Gadgets unlock the var­i­ous game­play ele­ments, and are used to nav­i­gate and solve the var­i­ous envi­ron­men­tal puz­zles. Many of the­se like the Heli-pack become defaults in lat­er games, but here you start from scratch. Grind Boot for grind­ing, O2 mask for breath­ing under­wa­ter — it’s most­ly com­mon sense stuff. You even get a met­al detec­tor in case you feel like the game is too excit­ing and you want to goof off fol­low­ing frus­trat­ing to locate and gen­er­al­ly quite low val­ue caches of bolts. There are things you will for­get you have here like the Metal Detector and the Sonic Summoner (which I think I’ve only both­ered to use once) but, once again, there is a lot of vari­ety and options for those who want to seek it out.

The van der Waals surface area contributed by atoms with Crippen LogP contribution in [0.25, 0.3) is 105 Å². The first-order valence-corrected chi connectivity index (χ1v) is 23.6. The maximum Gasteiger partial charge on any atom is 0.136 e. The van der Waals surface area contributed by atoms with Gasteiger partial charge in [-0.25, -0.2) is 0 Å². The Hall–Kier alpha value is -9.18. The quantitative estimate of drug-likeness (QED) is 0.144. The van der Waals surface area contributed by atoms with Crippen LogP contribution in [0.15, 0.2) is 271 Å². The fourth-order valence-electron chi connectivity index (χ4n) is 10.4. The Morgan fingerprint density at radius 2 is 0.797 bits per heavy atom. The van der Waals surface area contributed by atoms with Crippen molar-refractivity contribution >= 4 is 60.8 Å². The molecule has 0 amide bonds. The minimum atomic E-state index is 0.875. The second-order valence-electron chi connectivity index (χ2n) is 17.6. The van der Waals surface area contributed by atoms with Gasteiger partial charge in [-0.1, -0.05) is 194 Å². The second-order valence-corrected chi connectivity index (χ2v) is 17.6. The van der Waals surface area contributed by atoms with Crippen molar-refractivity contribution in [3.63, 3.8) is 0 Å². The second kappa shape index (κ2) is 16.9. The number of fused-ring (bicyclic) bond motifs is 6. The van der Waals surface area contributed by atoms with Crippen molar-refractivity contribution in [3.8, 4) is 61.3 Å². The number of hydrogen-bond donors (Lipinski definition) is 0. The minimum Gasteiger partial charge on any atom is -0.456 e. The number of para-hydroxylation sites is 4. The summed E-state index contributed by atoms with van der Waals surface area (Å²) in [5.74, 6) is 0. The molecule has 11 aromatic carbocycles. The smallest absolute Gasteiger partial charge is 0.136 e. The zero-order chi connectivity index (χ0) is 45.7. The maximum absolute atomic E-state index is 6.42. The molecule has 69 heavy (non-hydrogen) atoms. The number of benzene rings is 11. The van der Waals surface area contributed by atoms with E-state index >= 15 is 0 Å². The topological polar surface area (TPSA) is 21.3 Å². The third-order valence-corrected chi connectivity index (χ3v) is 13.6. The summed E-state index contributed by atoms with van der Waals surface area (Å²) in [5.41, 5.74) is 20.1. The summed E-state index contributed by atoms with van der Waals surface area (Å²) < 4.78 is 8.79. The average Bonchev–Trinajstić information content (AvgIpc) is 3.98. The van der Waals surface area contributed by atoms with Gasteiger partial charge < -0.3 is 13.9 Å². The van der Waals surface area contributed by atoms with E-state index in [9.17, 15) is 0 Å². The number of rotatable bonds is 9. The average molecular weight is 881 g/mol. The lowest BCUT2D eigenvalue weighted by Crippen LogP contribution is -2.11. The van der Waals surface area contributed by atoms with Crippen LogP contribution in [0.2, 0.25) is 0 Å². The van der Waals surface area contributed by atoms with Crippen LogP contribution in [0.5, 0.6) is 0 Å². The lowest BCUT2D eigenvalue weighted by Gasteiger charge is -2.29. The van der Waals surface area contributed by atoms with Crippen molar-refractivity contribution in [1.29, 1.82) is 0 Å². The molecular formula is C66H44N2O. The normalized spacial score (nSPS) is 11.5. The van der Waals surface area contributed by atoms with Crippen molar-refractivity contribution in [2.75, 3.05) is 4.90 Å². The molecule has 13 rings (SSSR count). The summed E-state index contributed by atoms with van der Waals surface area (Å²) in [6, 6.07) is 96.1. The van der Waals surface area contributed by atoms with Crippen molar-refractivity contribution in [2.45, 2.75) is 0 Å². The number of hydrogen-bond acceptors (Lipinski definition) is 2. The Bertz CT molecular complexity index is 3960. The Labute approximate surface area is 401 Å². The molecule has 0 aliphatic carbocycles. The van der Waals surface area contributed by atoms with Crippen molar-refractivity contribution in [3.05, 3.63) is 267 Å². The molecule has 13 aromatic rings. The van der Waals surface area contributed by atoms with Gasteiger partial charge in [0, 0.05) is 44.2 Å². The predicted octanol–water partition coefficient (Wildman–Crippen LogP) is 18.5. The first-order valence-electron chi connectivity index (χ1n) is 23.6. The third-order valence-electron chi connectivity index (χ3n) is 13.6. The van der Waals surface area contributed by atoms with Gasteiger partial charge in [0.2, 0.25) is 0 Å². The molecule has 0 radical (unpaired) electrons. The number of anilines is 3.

What Ratchet relies on most is his trusty wrench which is used for every­thing from turn­ing bolt-cracks to smash­ing ene­mies and the scenery, although I don’t think we actu­al­ly see him fix very much with it. We also have more odd fare like the “Walloper” which is a giant met­al com­e­dy box­ing glove, “The Morph-o-Ray” which turns your enimies into chick­ens, “The Suck Cannon” which can suck up small­er enimies for ammu­ni­tion, and “The Taunter” which is a giant mega­phone that can lure ene­mies into haz­ards but is also handy for break­ing the crates full of bolts that lit­ter the world.